Tech pros can help deliver BI back to the business

Peter McParland, Perception Consulting

14 September 2016

One of the biggest challenges facing business owners is to transform the data they have built up over time into actionable information that helps them to make better decisions. Traditional reporting tools historically fell under the remit of the IT department, as custodians of their organisation’s systems and data.


But as IT teams have endured shrinking resources and stretched workloads, it is not surprising that the prospect of yet another project to drive value and insight out of their data fills them with suspicion, if not outright dread.

But here’s the good news: self-service business intelligence and visualisation technology have disrupted that old model. Very short lead times and fast return on investment are the order of the day. Best of all, these projects are developed in a collaborative way that puts more effort onto business managers and eases the burden on IT.

The focus of these projects has also changed. Many companies invested in reporting that produced weekly or monthly outputs, but in today’s world, it is often too late to make decisions on that. Instead, analytics spot emerging trends, or identify risk. Analytics by definition are forward-looking and they are about sifting through historical trends to help predict possible future outcomes.

“Self-service business intelligence and visualisation technology have disrupted that old model. Very short lead times and fast return on investment are the order of the day”

These tools don’t need an enterprise deployment from day one. I would argue that a better approach is to pick a pain point in the business, and for a relatively small investment, build out the use case. This way is often referred to as ‘land and expand’, because other departments typically see the results, realise the effectiveness, and start asking for the same capability.

In HR, for example, it’s possible to detect employee turnover. There are a number of recordable actions for individuals and, when added up, they could flag a potential risk for churn. This involves analysing factors like someone’s performance at last review, absenteeism, or whether they have been passed over for promotion. That’s valuable insight given the increasing costs of recruiting staff.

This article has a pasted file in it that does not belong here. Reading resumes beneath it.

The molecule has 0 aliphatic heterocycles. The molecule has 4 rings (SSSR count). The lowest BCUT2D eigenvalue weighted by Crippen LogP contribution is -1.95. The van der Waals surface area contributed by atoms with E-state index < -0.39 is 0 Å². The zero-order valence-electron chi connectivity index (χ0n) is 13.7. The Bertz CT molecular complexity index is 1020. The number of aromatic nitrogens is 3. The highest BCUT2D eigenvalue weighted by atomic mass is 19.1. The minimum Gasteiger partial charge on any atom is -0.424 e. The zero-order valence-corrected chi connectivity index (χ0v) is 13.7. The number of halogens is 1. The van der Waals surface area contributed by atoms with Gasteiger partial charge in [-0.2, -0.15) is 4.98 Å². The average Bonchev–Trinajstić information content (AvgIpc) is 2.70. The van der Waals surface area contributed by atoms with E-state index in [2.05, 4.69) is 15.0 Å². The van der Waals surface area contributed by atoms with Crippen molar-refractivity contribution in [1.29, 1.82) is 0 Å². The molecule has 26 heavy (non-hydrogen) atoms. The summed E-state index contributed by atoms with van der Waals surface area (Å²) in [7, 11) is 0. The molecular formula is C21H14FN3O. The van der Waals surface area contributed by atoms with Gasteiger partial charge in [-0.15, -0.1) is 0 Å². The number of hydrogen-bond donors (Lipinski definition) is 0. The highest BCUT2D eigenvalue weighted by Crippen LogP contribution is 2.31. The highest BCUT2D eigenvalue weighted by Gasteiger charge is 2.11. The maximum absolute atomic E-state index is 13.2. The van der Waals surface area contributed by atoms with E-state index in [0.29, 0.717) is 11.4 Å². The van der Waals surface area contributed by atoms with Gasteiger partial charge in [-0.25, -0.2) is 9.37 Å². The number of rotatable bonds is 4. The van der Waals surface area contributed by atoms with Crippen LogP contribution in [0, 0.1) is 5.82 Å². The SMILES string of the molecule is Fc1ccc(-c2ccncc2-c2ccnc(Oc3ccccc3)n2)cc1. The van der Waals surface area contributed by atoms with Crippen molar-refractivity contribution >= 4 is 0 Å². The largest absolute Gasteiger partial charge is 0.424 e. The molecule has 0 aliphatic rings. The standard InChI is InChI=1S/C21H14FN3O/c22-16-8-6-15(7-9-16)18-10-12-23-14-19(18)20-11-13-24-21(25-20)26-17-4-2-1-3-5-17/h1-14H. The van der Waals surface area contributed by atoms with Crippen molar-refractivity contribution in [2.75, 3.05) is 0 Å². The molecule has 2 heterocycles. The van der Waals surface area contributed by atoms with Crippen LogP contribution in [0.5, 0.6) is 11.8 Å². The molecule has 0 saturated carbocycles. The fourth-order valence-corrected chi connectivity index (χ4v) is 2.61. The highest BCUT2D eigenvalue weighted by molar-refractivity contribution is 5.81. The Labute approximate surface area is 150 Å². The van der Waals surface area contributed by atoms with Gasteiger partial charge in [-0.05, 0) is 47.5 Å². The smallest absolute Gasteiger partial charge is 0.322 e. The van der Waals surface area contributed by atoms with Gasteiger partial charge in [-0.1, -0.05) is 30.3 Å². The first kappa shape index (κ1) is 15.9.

Similarly, customer ordering and payment patterns, or the product mix they choose, can reveal previously hidden insight that can drive sales efforts. Businesses can quickly see if a long-standing customer is at risk of going to a competitor – or if their payment terms pose a threat from a cash flow perspective.

Working with our customers, we have been able to rapidly automate the process of taking data from ERP systems and turning it into easy-to-read visual displays almost in real time, so there’s no need to wait until month end. By taking an agile approach to developing BI solutions, we define the project’s scope, identify the effort involved and then complete the work in a sprint that usually lasts between five and ten days. In small departments, deployments of less than a week are achievable.

And all of this without placing further strain on beleaguered IT departments. In fact, I believe there’s a strong case to be made that IT professionals can be the champions of new BI tools in their organisations. Their background and expertise lets them make a compelling argument to senior decision makers about implementing the technology and the impact it will make to the bottom line or to the organisation’s competitive position. It also subtly lets management know that IT understands the challenges in the business – and that’s always a good place for IT professionals to be.


Peter McParland, CEO, Perception Consulting

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